fmix

## Wiki

The master copies of EMBOSS documentation are available at http://emboss.open-bio.org/wiki/Appdocs on the EMBOSS Wiki.

## Function

Mixed parsimony algorithm

## Description

Estimates phylogenies by some parsimony methods for discrete character data with two states (0 and 1). Allows use of the Wagner parsimony method, the Camin-Sokal parsimony method, or arbitrary mixtures of these. Also reconstructs ancestral states and allows weighting of characters (does not infer branch lengths).

## Algorithm

MIX is a general parsimony program which carries out the Wagner and Camin-Sokal parsimony methods in mixture, where each character can have its method specified separately. The program defaults to carrying out Wagner parsimony.

The Camin-Sokal parsimony method explains the data by assuming that changes 0 --> 1 are allowed but not changes 1 --> 0. Wagner parsimony allows both kinds of changes. (This under the assumption that 0 is the ancestral state, though the program allows reassignment of the ancestral state, in which case we must reverse the state numbers 0 and 1 throughout this discussion). The criterion is to find the tree which requires the minimum number of changes. The Camin-Sokal method is due to Camin and Sokal (1965) and the Wagner method to Eck and Dayhoff (1966) and to Kluge and Farris (1969).

Here are the assumptions of these two methods:

1. Ancestral states are known (Camin-Sokal) or unknown (Wagner).
2. Different characters evolve independently.
3. Different lineages evolve independently.
4. Changes 0 --> 1 are much more probable than changes 1 --> 0 (Camin-Sokal) or equally probable (Wagner).
5. Both of these kinds of changes are a priori improbable over the evolutionary time spans involved in the differentiation of the group in question.
6. Other kinds of evolutionary event such as retention of polymorphism are far less probable than 0 --> 1 changes.
7. Rates of evolution in different lineages are sufficiently low that two changes in a long segment of the tree are far less probable than one change in a short segment.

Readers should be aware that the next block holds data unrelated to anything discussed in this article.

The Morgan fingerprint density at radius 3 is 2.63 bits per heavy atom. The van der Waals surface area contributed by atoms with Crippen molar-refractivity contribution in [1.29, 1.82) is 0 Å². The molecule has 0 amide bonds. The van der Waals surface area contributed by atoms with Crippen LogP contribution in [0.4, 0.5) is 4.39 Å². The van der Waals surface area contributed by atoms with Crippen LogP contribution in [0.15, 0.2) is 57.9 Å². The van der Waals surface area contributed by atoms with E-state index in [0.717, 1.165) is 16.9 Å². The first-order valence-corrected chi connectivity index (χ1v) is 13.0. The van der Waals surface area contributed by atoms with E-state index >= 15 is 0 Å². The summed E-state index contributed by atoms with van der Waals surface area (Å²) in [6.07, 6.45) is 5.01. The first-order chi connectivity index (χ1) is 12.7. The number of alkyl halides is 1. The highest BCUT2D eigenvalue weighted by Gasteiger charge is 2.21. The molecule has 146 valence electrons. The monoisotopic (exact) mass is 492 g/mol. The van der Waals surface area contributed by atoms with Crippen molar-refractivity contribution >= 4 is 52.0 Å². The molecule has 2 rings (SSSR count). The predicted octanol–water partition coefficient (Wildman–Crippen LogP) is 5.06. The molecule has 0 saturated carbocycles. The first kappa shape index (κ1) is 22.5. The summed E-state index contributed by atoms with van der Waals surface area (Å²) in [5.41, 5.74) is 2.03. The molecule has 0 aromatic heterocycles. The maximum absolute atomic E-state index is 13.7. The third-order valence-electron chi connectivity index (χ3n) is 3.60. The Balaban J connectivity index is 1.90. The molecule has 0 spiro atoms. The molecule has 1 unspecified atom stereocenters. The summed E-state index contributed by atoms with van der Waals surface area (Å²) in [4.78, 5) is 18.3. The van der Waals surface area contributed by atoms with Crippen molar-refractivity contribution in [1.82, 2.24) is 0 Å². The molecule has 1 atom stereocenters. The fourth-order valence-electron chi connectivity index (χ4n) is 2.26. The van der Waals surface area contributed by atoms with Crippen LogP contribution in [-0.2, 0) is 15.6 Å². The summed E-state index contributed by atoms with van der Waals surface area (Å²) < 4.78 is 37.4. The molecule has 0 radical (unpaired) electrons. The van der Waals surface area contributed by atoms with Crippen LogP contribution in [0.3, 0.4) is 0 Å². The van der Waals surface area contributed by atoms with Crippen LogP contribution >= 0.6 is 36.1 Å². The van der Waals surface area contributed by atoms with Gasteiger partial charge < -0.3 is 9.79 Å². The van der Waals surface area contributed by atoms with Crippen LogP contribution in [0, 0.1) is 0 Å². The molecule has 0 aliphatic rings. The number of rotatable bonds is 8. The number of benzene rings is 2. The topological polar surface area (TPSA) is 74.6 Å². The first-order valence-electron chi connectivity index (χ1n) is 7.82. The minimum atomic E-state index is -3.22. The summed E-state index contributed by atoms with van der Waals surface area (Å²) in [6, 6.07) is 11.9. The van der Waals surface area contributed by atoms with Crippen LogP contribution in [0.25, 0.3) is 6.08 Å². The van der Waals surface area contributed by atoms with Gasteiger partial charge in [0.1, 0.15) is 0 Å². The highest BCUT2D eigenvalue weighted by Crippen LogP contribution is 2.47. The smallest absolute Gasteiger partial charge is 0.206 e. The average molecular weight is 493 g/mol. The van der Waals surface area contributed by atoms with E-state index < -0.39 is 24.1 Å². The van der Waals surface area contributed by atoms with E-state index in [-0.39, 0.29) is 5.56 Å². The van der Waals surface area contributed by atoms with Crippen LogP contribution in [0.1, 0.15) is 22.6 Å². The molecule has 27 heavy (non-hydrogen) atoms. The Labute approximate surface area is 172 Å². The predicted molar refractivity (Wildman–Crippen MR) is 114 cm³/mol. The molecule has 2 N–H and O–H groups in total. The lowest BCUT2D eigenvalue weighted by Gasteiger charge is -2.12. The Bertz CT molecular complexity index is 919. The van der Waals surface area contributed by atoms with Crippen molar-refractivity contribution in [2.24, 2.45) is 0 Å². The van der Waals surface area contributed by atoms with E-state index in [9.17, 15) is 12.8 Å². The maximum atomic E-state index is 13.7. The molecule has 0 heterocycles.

That these are the assumptions of parsimony methods has been documented in a series of papers of mine: (1973a, 1978b, 1979, 1981b, 1983b, 1988b). For an opposing view arguing that the parsimony methods make no substantive assumptions such as these, see the papers by Farris (1983) and Sober (1983a, 1983b), but also read the exchange between Felsenstein and Sober (1986).

## Usage

Here is a sample session with fmix

 ``` % fmix Mixed parsimony algorithm Phylip character discrete states file: mix.dat Phylip tree file (optional): Phylip mix program output file [mix.fmix]: Adding species: 1. Alpha 2. Beta 3. Gamma 4. Delta 5. Epsilon Doing global rearrangements !---------! ......... Output written to file "mix.fmix" Trees also written onto file "mix.treefile" ```

Example 2

 ``` % fmix -printdata -ancfile mixancfile.dat Mixed parsimony algorithm Phylip character discrete states file: mix.dat Phylip tree file (optional): Phylip mix program output file [mix.fmix]: Adding species: 1. Alpha 2. Beta 3. Gamma 4. Delta 5. Epsilon Doing global rearrangements !---------! ......... Output written to file "mix.fmix" Trees also written onto file "mix.treefile" ```

## Command line arguments